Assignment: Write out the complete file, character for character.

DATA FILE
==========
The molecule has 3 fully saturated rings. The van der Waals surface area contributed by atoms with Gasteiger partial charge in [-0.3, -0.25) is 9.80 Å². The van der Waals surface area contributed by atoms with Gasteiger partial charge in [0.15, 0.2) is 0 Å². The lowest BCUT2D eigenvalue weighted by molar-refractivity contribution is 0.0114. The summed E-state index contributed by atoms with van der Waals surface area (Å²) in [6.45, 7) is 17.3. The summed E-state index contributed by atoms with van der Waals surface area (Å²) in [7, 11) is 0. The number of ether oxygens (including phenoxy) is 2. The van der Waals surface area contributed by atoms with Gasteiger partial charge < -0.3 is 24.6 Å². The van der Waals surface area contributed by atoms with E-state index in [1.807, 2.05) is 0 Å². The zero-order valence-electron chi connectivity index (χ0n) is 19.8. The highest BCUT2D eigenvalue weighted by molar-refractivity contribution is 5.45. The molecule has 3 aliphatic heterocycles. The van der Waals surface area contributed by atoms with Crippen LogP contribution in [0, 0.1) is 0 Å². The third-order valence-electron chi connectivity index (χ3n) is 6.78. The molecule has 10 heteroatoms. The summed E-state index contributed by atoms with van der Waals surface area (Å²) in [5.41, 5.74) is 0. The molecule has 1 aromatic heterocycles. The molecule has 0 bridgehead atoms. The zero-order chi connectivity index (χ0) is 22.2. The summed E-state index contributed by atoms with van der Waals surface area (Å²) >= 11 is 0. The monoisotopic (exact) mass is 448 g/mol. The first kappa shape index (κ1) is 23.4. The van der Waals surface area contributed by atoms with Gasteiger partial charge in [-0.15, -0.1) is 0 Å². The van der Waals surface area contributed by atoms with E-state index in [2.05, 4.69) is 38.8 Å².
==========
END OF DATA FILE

The molecule has 3 fully saturated rings. The van der Waals surface area contributed by atoms with Gasteiger partial charge in [-0.3, -0.25) is 9.80 Å². The van der Waals surface area contributed by atoms with Gasteiger partial charge in [0.15, 0.2) is 0 Å². The lowest BCUT2D eigenvalue weighted by molar-refractivity contribution is 0.0114. The summed E-state index contributed by atoms with van der Waals surface area (Å²) in [6.45, 7) is 17.3. The summed E-state index contributed by atoms with van der Waals surface area (Å²) in [7, 11) is 0. The number of ether oxygens (including phenoxy) is 2. The van der Waals surface area contributed by atoms with Gasteiger partial charge < -0.3 is 24.6 Å². The van der Waals surface area contributed by atoms with E-state index in [1.807, 2.05) is 0 Å². The zero-order valence-electron chi connectivity index (χ0n) is 19.8. The highest BCUT2D eigenvalue weighted by molar-refractivity contribution is 5.45. The molecule has 3 aliphatic heterocycles. The van der Waals surface area contributed by atoms with Crippen LogP contribution in [0, 0.1) is 0 Å². The third-order valence-electron chi connectivity index (χ3n) is 6.78. The molecule has 10 heteroatoms. The summed E-state index contributed by atoms with van der Waals surface area (Å²) in [5.41, 5.74) is 0. The molecule has 1 aromatic heterocycles. The molecule has 0 bridgehead atoms. The zero-order chi connectivity index (χ0) is 22.2. The summed E-state index contributed by atoms with van der Waals surface area (Å²) >= 11 is 0. The monoisotopic (exact) mass is 448 g/mol. The first kappa shape index (κ1) is 23.4. The van der Waals surface area contributed by atoms with Gasteiger partial charge in [-0.15, -0.1) is 0 Å². The van der Waals surface area contributed by atoms with E-state index in [2.05, 4.69) is 38.8 Å².